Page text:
And I’ve found that in both times of crippling doubt and times of quickening assurance this peace has remained, as I guess it always will, beyond my understanding. But I think now, for the first time in my short life, I believe that to be a very, very good thing.

Jordan

* But for serious, holy crap, you guys!

nuance

A few thoughts have been rattling around my skull for a bit, so in this post I’m going to try my hand at identifying a serious problem in the church today. Here I go:

1)    It’s not lupus. ( Anyone? Anyone?!)

2)    We have done a poor job of distinguishing the social significance of homosexuality from its intrinsic theological significance. In other words, we have conflated two things that should, I think, remain separate.

Any cursory glance at a major news source will quickly reward you with at least one LGBTQ article (or 17 of them if you read HuffPost…which I do). In fact, media references to LGBTQ rights/struggles/triumphs are so common (Chich-Fil-A, anyone?) that 35% of Americans think that 25% of Americans are gay, when the actual number is probably somewhere between 2-4%. (And seriously, America?! 25%? That means the average family of four has at least one gay person in it. Holy crap, my family has four people in it! That means someone in my family is — ohhh wait.)

All this to say: society believes that the growing presence of LGTBQ people is one of the most important social developments of the 21st century, and I am inclined to agree (until the alien overlords arrive, at least).

I think the evangelical church looks at that (and the “war” on the traditional family), sees the potential challenge such a development could pose to its teachings, and becomes immensely sensitive (in the not-so-great way) and skeptical toward all things “gay.” This, unfortunately, has at times included me.

As I’ve said before, I really don’t think the fact that I just so happen to be attracted to men is of any great theological import. It isn’t entirely inconsequential, but, theologically, I wouldn’t categorize myself differently than any other single Christian. My attractions aren’t the result of some unaddressed sin, nor do they mark me as especially incapable of faithfully living the Christian life. Truly, before God, they aren’t that big of a deal. (See this post or this post for more on that.)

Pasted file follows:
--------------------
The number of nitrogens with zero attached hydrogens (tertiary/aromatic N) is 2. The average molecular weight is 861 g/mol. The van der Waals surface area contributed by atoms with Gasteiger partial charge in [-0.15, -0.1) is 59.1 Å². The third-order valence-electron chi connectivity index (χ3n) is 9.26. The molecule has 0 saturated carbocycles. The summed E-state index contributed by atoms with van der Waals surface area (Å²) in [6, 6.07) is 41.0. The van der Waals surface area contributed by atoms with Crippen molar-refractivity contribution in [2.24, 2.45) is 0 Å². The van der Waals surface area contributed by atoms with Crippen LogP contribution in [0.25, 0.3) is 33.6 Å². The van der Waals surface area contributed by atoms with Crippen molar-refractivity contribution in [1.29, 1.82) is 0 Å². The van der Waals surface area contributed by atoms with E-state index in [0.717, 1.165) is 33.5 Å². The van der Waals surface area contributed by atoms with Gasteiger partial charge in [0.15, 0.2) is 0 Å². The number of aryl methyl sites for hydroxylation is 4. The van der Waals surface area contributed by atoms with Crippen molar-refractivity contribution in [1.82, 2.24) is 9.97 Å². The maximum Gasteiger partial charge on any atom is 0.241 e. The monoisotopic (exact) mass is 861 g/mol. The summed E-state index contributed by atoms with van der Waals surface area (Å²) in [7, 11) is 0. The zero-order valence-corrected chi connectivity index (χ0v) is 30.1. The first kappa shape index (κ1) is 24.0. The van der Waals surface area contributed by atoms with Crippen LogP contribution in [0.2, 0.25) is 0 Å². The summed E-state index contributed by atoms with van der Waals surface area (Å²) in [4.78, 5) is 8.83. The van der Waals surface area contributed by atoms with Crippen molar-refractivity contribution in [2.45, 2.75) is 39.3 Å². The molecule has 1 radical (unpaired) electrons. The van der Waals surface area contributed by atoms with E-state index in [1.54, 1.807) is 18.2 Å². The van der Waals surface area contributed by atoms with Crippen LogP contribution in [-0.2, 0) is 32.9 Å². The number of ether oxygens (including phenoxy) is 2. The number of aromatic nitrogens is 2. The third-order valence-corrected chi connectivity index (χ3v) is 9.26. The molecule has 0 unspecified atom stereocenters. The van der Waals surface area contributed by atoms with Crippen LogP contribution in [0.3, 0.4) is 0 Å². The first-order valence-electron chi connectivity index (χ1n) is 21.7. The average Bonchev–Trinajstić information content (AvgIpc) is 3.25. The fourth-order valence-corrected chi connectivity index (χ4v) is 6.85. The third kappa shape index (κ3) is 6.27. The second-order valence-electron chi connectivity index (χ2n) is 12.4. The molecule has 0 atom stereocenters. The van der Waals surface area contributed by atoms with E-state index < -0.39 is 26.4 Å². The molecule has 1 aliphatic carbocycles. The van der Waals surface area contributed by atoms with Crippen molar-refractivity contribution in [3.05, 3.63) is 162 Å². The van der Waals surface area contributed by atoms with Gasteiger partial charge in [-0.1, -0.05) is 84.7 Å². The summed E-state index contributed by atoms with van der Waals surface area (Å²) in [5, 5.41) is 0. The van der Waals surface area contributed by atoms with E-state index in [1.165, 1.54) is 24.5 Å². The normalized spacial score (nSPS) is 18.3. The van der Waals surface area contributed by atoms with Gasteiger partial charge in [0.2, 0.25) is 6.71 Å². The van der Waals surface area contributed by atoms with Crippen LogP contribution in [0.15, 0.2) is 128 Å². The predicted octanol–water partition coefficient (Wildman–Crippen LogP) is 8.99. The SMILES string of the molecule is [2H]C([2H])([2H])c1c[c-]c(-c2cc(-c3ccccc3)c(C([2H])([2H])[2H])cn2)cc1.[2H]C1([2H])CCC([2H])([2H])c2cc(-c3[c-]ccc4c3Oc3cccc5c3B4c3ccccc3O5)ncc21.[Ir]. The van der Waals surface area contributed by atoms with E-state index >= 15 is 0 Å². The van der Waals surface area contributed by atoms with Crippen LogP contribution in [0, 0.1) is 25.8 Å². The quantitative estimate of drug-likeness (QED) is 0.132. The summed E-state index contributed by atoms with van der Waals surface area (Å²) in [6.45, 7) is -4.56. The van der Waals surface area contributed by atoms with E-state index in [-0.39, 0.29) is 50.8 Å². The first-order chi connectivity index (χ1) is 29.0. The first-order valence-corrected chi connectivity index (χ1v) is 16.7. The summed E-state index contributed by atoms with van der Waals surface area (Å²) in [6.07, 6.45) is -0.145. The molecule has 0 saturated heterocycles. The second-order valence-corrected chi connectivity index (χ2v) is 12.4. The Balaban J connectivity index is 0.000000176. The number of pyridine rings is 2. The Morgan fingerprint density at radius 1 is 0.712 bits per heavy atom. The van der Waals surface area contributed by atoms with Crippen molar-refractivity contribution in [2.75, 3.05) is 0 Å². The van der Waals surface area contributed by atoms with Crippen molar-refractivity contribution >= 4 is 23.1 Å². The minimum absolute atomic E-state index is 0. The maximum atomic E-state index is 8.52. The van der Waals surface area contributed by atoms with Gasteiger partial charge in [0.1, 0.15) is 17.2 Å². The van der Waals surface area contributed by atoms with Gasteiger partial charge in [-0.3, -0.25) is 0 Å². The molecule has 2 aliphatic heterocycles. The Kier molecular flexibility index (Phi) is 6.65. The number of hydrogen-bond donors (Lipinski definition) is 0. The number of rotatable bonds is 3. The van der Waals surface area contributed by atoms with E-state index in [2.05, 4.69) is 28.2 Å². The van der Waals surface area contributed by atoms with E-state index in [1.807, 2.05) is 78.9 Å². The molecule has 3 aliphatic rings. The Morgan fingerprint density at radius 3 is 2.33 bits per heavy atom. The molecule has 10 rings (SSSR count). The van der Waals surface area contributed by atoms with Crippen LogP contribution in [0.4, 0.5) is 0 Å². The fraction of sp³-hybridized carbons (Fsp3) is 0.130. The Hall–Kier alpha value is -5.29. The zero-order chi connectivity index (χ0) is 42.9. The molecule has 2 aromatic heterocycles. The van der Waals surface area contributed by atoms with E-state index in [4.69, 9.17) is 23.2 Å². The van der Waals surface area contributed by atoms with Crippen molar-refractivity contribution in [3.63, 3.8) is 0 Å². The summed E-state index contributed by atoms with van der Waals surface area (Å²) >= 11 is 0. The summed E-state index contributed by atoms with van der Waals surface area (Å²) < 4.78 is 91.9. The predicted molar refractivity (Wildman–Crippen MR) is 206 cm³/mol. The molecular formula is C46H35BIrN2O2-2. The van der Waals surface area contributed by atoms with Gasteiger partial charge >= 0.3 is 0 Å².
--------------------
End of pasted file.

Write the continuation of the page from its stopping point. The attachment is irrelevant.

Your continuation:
And yet in the current political/cultural climate I can understand why that would be so hard for certain church leaders to believe. From almost every direction they are being told that sexual orientation is a huge deal, and so it’s not terribly surprising that the nuanced distinction between the theological and social significance of homosexuality is overwhelmed by the static roar of a divisive, so-called “culture war.”

This is one of those wonderful areas of tension within the Christian life, and I’m not entirely sure how to best move forward in it. How can the church do justice to the very real social weight of homosexuality (abstractly and concretely) without burdening our church communities with a theology that wrongly inhibits chaste, same-sex attracted men and women from serving and living like other members (or wrongly promotes stigma against non-chaste men and women)?

Wow, this is harder to articulate than I expected, my apologies. While acknowledging that the church needs to put forth a very concerted effort to reach out and minister to those in the LGBTQ community, I also don’t want things to be blown out of proportion. Because certain leaders at my church are so aware of the current controversies surrounding sexuality, I became controversial myself despite living faithfully. To them, and many others, the fact that I am attracted to men can’t be anything but a glaring theological problem that affects how I serve the church. Because the public discourse is so fraught with language of a polarized morality, it is difficult for people to imagine that my attractions could possibly be morally neutral.

Does any of that make sense? I’ll stop there and maybe let this play out in the comments, if y’all have any. If I kept writing it would just be like subjecting you guys to watching me bowl – i.e. it would only confuse and frustrate you, and invite the wrath of God upon me. It’s…not a pretty thing.

Peace,

Jordan

sinner

Recently, I’ve been having difficulty writing for the blog.

It’s partly because I’ve been busy. There’ve been family functions, apartment searching, and lots of work.

It’s also partly because I’m not always exactly sure what to write about. When I first started the blog, I had many thoughts and feelings about homosexuality that were pent-up inside of me and that I desperately wanted people to hear about because I was so exhausted and frustrated by the ignorance around me. I felt like I had to do something about it. The first month of the blog and the wide range of its impact has somewhat satisfied that appetite, at least for now.